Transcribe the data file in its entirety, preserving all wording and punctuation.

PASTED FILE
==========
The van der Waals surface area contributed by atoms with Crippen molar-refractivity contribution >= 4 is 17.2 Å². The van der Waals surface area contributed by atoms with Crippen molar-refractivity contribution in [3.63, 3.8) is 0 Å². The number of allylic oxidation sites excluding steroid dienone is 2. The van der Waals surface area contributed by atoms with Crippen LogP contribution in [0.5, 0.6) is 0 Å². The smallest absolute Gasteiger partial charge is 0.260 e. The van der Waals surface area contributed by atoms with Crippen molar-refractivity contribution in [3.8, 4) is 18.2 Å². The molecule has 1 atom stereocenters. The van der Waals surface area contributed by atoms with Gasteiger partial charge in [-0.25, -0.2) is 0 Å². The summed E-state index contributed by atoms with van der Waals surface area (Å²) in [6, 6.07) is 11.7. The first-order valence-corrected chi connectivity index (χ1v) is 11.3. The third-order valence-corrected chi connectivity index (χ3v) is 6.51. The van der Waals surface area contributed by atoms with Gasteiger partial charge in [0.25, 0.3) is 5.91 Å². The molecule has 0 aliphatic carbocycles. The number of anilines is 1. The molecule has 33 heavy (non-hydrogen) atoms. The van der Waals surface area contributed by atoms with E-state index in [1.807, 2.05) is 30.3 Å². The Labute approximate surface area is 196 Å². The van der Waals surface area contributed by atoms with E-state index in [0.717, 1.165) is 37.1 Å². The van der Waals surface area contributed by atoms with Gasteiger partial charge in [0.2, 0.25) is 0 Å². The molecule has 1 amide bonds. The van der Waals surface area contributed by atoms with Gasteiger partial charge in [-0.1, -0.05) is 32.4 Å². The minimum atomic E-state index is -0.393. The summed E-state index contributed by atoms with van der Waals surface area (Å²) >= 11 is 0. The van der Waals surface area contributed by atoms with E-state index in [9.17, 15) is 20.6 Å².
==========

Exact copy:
The van der Waals surface area contributed by atoms with Crippen molar-refractivity contribution >= 4 is 17.2 Å². The van der Waals surface area contributed by atoms with Crippen molar-refractivity contribution in [3.63, 3.8) is 0 Å². The number of allylic oxidation sites excluding steroid dienone is 2. The van der Waals surface area contributed by atoms with Crippen LogP contribution in [0.5, 0.6) is 0 Å². The smallest absolute Gasteiger partial charge is 0.260 e. The van der Waals surface area contributed by atoms with Crippen molar-refractivity contribution in [3.8, 4) is 18.2 Å². The molecule has 1 atom stereocenters. The van der Waals surface area contributed by atoms with Gasteiger partial charge in [-0.25, -0.2) is 0 Å². The summed E-state index contributed by atoms with van der Waals surface area (Å²) in [6, 6.07) is 11.7. The first-order valence-corrected chi connectivity index (χ1v) is 11.3. The third-order valence-corrected chi connectivity index (χ3v) is 6.51. The van der Waals surface area contributed by atoms with Gasteiger partial charge in [0.25, 0.3) is 5.91 Å². The molecule has 0 aliphatic carbocycles. The number of anilines is 1. The molecule has 33 heavy (non-hydrogen) atoms. The van der Waals surface area contributed by atoms with E-state index in [1.807, 2.05) is 30.3 Å². The Labute approximate surface area is 196 Å². The van der Waals surface area contributed by atoms with E-state index in [0.717, 1.165) is 37.1 Å². The van der Waals surface area contributed by atoms with Gasteiger partial charge in [0.2, 0.25) is 0 Å². The molecule has 1 amide bonds. The van der Waals surface area contributed by atoms with Gasteiger partial charge in [-0.1, -0.05) is 32.4 Å². The minimum atomic E-state index is -0.393. The summed E-state index contributed by atoms with van der Waals surface area (Å²) >= 11 is 0. The van der Waals surface area contributed by atoms with E-state index in [9.17, 15) is 20.6 Å².